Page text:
This New South Wales study found that the rates of homicide in the state had not increased dramatically over the last sixty years. It was noted, in contrast, that in the period between 1960 and 1980 the homicide rate in the United States almost doubled (Wallace 1986, pp. 15-21). Figure 2 contains some more detailed international comparative data in regard to homicide which indicate that Australia has a homicide rate well below that of many other nations including Canada, the United States and West Germany.

Figure 2 : Deaths by homicide in selected countries

Source: World Health Organization 1986, World health statistics annual 1986, World Health Organization, Geneva.

However, Australia's rate is higher than that of New Zealand and the United Kingdom. The rate of homicide in the Northern Territory, on the other hand, places it among the highest in the western world.

Given the significant level of public concern about homicide, the data presented thus far may in one sense be viewed as encouraging. Offences of homicide do not seem to be increasing in Australia and are not closely related to acts of random terror committed by strangers, nor to violence in the streets of our cities. Further, contrary to popular belief, the statistics also suggest that the proportion of homicides committed by Australia's youth is not increasing (New South Wales Department of Family and Community Services 1988)'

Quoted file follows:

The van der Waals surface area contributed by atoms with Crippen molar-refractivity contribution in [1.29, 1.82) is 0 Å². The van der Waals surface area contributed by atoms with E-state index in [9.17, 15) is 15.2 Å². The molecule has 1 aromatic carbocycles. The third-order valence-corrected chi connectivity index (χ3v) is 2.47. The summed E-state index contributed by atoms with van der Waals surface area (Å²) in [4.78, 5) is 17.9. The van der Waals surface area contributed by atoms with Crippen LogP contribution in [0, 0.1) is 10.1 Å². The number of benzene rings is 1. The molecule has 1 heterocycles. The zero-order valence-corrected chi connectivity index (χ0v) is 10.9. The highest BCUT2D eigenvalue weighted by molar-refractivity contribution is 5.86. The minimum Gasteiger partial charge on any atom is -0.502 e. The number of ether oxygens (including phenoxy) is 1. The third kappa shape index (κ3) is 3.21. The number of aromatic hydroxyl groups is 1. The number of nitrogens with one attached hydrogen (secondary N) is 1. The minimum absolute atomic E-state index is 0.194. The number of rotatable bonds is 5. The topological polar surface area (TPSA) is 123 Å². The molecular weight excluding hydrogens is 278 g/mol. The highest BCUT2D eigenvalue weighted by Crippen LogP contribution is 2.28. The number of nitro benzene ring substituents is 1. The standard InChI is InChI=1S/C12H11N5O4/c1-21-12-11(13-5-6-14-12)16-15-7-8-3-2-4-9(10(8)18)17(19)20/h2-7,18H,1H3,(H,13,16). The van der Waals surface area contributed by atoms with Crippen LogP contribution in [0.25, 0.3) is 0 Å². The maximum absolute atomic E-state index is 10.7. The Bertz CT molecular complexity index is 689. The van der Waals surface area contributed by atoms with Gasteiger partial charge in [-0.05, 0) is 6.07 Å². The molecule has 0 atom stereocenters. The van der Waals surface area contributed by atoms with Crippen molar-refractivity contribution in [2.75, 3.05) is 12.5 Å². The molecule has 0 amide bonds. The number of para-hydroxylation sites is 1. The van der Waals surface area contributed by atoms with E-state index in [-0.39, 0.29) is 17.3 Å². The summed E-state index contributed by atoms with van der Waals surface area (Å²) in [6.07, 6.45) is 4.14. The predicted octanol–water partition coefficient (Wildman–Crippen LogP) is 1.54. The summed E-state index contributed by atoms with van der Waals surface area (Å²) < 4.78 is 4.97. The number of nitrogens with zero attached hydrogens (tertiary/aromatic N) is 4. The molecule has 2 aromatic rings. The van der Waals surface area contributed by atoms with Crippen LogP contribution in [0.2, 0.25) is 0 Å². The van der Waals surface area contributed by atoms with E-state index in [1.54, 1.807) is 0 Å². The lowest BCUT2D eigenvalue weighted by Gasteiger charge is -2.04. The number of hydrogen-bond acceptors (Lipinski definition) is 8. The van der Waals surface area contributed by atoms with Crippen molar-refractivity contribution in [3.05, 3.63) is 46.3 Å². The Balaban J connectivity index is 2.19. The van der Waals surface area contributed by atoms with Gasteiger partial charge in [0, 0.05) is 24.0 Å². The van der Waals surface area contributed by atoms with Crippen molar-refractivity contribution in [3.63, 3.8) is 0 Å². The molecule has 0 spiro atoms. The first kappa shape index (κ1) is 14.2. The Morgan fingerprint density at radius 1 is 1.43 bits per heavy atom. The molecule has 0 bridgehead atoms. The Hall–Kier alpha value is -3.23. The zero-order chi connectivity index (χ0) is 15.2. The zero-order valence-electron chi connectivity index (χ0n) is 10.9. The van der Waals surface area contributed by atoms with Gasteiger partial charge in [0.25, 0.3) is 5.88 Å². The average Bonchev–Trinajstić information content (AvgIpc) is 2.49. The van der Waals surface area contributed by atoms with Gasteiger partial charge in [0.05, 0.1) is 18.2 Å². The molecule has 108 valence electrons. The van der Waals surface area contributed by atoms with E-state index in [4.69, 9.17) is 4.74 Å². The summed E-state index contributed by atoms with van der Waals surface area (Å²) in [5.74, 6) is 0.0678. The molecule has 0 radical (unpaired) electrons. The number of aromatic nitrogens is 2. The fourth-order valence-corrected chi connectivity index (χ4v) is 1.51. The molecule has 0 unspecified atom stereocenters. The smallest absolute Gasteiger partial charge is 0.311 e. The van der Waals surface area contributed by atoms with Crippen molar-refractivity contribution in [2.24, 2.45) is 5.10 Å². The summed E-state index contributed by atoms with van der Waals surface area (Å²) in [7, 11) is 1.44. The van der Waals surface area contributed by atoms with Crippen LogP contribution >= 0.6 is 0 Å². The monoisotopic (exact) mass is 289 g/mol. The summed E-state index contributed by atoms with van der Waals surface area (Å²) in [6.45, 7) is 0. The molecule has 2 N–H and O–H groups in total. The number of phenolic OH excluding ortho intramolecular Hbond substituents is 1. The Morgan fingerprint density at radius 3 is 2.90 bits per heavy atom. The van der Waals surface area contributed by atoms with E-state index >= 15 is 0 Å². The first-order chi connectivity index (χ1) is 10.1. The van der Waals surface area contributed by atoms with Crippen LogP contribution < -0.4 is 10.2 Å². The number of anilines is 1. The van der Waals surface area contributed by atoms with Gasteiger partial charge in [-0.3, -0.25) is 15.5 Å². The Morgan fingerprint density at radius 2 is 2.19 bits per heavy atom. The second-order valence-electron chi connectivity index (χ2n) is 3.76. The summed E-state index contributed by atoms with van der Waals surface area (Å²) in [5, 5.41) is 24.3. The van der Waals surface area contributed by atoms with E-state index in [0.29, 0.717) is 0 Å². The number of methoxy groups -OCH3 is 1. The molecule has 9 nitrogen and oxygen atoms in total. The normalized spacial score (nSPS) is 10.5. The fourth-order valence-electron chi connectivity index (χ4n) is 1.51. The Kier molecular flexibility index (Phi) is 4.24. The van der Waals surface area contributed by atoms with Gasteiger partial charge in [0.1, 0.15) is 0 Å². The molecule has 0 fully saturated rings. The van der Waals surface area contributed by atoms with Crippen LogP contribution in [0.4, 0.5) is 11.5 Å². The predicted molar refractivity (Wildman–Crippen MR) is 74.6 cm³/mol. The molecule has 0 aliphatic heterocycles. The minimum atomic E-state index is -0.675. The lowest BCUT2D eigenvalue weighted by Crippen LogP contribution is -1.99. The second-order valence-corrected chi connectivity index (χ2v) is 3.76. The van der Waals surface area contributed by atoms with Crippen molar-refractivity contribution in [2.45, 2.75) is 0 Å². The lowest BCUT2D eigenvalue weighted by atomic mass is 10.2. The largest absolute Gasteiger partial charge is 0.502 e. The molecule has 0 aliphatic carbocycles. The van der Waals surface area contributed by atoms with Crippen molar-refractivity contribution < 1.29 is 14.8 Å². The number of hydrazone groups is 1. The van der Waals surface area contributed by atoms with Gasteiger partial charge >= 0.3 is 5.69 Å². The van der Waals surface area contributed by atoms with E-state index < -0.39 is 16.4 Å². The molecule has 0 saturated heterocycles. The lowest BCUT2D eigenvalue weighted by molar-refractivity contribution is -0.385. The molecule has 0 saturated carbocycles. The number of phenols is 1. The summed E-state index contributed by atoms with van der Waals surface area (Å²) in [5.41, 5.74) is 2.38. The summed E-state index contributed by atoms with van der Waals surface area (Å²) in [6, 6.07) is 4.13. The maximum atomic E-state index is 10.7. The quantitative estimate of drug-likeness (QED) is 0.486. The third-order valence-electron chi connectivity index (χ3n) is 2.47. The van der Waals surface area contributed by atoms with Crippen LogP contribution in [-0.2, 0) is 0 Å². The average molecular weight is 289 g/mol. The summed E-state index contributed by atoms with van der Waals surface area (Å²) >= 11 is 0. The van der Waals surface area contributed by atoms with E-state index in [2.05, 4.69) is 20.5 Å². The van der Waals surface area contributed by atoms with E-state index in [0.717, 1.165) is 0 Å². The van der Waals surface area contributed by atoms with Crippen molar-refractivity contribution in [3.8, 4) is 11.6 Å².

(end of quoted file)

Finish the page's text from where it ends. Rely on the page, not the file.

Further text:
What is surprising and rather disturbing is that these facts are neither widely known nor understood within Australian society. A similar state of affairs was found to exist in Canadian society. In the early 1980s University of Toronto researchers found that most Canadians believed that the incidence of violent crime was as high as - or above - that of the United States (Doob & Roberts 1982). In reality rates of violent crime in Canada are approximately one-fifth those experienced by the United States. The researchers suggested that much of the public's misconception about the Canadian rate of violent crime could be attributed to the massive flow of information into Canada about violence which occurred in the United States (Doob & Roberts 1982).

A similar situation, lessened to a degree by distance and the lower availability of such media reports, may influence public beliefs about the state of violent crime in Australia. Much of the daily news about crime originates from and relates to events in the United States and so the concerns felt by many Australians may be mistakenly based on 'foreign data'. Similarly, Australians' perceptions of violence may also be related to their viewing of American television programs. More research is clearly required before this hypothesis can be substantiated, or, possibly, rejected. In Australia, as mentioned earlier, Tasmanians are the most concerned about violent crime but experience the lowest rates in the country. On the basis of Canadian research their concern may be founded on reports of violent crime occurring in mainland Australia.

Other forms of violent crime: serious assault, sexual assault and robbery